joining the group first. Similarly, if all three people think of an idea, each
has a one-in-three chance of joining first. It follows that allocating credit
equally among people who thought of an idea produces Shapley values.
Thus, it is the unique way to assign values that satisfies the four axioms.
These values show that Arun, though he did not have the most ideas, adds
the most value.2
image
Figure 9.1: Shapley Values and the Alternative Uses Test
The Shapley-Shubik Index
We next apply Shapley values to a class of voting games. In a voting game,
each player (representing a political party or official) controls a fixed
number of seats or votes, and a majority of those seats or votes are
necessary for taking an action. In voting games, the Shapley value is
referred to as the Shapley-Shubik index of power.3 By calculating the index,
we find there does not exist a direct translation between the percentage of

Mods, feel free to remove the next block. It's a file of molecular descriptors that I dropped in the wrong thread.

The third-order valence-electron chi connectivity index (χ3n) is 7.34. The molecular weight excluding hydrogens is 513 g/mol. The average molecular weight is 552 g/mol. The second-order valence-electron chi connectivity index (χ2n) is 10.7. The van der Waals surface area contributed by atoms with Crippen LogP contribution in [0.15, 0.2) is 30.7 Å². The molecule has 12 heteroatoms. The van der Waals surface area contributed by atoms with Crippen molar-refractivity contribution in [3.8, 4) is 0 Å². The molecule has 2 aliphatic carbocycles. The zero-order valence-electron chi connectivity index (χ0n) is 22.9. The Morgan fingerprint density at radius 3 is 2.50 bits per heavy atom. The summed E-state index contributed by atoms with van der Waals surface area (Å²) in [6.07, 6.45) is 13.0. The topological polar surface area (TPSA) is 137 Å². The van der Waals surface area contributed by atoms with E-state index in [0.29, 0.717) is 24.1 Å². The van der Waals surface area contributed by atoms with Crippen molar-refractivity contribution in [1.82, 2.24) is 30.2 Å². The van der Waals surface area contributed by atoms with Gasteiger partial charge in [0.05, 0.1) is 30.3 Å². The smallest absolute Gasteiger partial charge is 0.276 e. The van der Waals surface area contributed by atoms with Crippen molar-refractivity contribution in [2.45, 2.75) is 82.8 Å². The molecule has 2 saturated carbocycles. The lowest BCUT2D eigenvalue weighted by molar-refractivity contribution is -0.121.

seats (votes) a party controls and its power.
To compute power indices, we consider all possible orderings of parties
being added to a coalition. If a party joins the coalition and creates a strict
majority, the party’s added value equals 1. In those cases, the party is said
to be pivotal. Otherwise, the party adds no value. Consider a parliament
with 101 seats allocated across four political parties as follows: party A
controls 40 seats, party B controls 39 seats, and parties C and D each
control 11 seats. In this example, party A cannot be pivotal if it arrives first
or last. If party A arrives second or third, it is always pivotal. Therefore, it
has a power index of image. If party B arrives first or last, it also adds no
value. If B arrives second, it is pivotal only if party A arrived first. If party
B arrives third, the only way that it can be pivotal is if party A arrives last.
Each of those combinations of events also occurs with probability image.
Therefore, party B’s power index equals image. Parties C and D are